By John Klar
When schools closed in Vermont, lunches were provided to students across the state — often by buses that delivered food instead of picking up children. The rationale was that some students depended on school meals for nutritional needs: as the Department of Health and Agency of Education justified: “the ongoing economic impacts of COVID-19 may mean that many more children are currently facing food insecurity at home.” (p. 31). But this effort has been costly and inequitable — both financially and environmentally.
Overspending, inefficiencies, and unequal distribution of COVID funds are themselves “ongoing economic impacts” that will ensure food insecurity persists for our children. Part of the 35% COVID-fueled increase in the national debt has been caused by a floodgate of benefits created with borrowed funds. “Normal” filters against fiscal abuse were set aside when COVID struck, using the “food insecurity” mantra.
Huge waste has resulted, as seen in Vermont: School buses were used to deliver meals. This was profoundly uneconomical, in both monetary and ecological terms. Meals could have been delivered with light trucks or vans at about 17.5 mpg, instead of diesel-engined buses. By enviromentalists’ own standards:
According to U.S. EPA, diesel exhaust from school buses contains pollutants that contribute to ozone formation, acid rain and global climate change. In addition, the fine particulate matter from diesel engines can cause lung damage, especially in children, and contributes to haze. … Buses are the safest way to get children to school, but they’re also fuel hogs that get only 4 to 6 miles per gallon.
Eligibility requirements for meal assistance were abandoned. Meals have been provided at public expense to families with ample financial means to avert “food insecurity. This is grossly inequitable, but not one word of criticism has been heard.
The emotional appeal of “feed the children” again eclipses critical thought. The same government that seeks to mandate electric school buses to avert climate change dispatched a fleet of diesel-fueled school buses to deliver lunches! Was that in the best interests of children? Employing the National Guard’s tanks would have been comparably efficient.
Will Vermont deliver meals by school bus on weekends? (Why not? Some children may have food security, after all.) Babysitters and therapists? Vermont has moved to expand state subsidization of pre-school, and as of last week, daycare. The daycare bill provides subsidies for those who earn 200% of the federal poverty guidelines: but there is no provision for funding: indeed, the laws are being proposed before anyone even knows what it will cost!
It is not heartless to ask how public services are to be efficiently and fairly provided — it is heartless not to — especially toward the children whose welfare is invoked to plunge their future economy into spiraling debt. Regressive taxation hurts the poor, but Vermont’s progressive elites remain oblivious to math.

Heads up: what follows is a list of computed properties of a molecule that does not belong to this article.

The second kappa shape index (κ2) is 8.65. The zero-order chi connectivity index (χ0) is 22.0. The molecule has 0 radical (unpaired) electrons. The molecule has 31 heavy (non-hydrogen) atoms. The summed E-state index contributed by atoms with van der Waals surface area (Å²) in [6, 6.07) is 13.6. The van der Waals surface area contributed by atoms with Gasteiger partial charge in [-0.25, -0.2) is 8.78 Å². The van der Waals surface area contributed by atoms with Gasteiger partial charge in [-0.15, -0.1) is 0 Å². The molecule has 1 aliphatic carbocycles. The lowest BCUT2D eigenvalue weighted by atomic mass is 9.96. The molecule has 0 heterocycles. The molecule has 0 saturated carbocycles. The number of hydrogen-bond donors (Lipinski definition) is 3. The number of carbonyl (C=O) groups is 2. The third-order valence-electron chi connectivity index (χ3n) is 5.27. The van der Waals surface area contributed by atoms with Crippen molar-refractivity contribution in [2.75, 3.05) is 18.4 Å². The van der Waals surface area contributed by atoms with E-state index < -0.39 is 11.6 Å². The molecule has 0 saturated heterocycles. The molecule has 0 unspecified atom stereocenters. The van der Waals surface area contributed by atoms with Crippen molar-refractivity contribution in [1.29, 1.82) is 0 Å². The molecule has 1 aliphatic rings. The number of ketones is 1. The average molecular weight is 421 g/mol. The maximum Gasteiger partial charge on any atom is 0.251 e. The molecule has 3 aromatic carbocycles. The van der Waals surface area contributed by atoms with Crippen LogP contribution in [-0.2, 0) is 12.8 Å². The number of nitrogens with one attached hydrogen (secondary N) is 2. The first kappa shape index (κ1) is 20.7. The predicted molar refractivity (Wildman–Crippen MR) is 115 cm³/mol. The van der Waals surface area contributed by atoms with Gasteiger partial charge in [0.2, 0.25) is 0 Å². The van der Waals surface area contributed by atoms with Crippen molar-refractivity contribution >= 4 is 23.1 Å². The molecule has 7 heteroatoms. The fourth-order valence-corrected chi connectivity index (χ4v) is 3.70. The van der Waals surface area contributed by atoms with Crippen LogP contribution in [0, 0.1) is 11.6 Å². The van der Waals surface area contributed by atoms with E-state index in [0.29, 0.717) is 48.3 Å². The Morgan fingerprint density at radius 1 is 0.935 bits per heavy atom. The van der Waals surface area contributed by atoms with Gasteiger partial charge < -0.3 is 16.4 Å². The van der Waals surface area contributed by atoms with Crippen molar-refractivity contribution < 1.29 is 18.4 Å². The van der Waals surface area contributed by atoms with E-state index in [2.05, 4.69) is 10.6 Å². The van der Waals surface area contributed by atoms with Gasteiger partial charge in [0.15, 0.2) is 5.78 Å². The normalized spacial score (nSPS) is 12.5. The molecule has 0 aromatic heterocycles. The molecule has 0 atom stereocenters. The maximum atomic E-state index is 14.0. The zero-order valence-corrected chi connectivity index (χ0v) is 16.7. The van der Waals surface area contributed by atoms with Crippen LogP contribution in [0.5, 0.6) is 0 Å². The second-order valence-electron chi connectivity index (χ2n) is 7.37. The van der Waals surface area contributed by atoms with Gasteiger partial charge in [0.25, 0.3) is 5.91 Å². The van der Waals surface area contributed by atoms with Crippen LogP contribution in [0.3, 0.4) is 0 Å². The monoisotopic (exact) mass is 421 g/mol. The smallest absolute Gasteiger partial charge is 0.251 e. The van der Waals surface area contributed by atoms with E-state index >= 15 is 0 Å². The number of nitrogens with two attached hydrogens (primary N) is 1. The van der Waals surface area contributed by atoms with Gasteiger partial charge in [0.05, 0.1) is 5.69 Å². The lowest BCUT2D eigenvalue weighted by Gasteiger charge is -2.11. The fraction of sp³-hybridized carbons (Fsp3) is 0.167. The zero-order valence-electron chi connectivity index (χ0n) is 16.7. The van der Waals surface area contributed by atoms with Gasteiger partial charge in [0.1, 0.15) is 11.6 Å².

Vermont families with million-dollar incomes did not require free lunches during COVID. Tracking eligibility would have been easy enough — tracking COVID was new, but income eligibility was already in place for federal meal programs. Vermont’s busing guidelines said nothing of monitoring eligibility, though later the federal government created a nationwide waiver — there was never any effort to distribute these public services based on economic need.
Initially the feds said they were maintaining equity requirements:
USDA has clarified that students who do not live in area-eligible areas may only receive delivery of meals if they qualify for free and reduced meals. ….Some Vermont SFAs have planned to conduct delivery routes from area-eligible sites throughout their districts, to include either households or bus stops in non-area eligible locations. The new guidance from USDA is clear that when delivering to households in non-area eligible locations, only meals delivered to households who qualify for free and reduced meals may be claimed for reimbursement.
Nevertheless, recommended procedures to collect names were not implemented. On March 29, a national waiver was implemented:
The waiver requires that the State agency must have a plan for ensuring that new meal sites are targeting benefits to children in need, for example, children who may be newly eligible for benefits due to the economic impacts of COVID-19…. The following is the state’s plan for ensuring that new meal sites utilizing the waiver are targeted to benefit children in need.
(Though it is inscrutable how that is now achieved…. if at all).
This is not an issue of whether to feed children, but whether to feed them fairly. Not about whether to use government to feed poor kids, but whether to use it to feed filthy rich ones. Or perhaps about why citizens would entrust their financial future to any entity that used school buses to deliver meals — no business would even contemplate such absurd “policy.”
John Klar is an attorney and farmer residing in Brookfield, and the former pastor of the First Congregational Church of Westfield. This commentary originally appeared at American Thinker.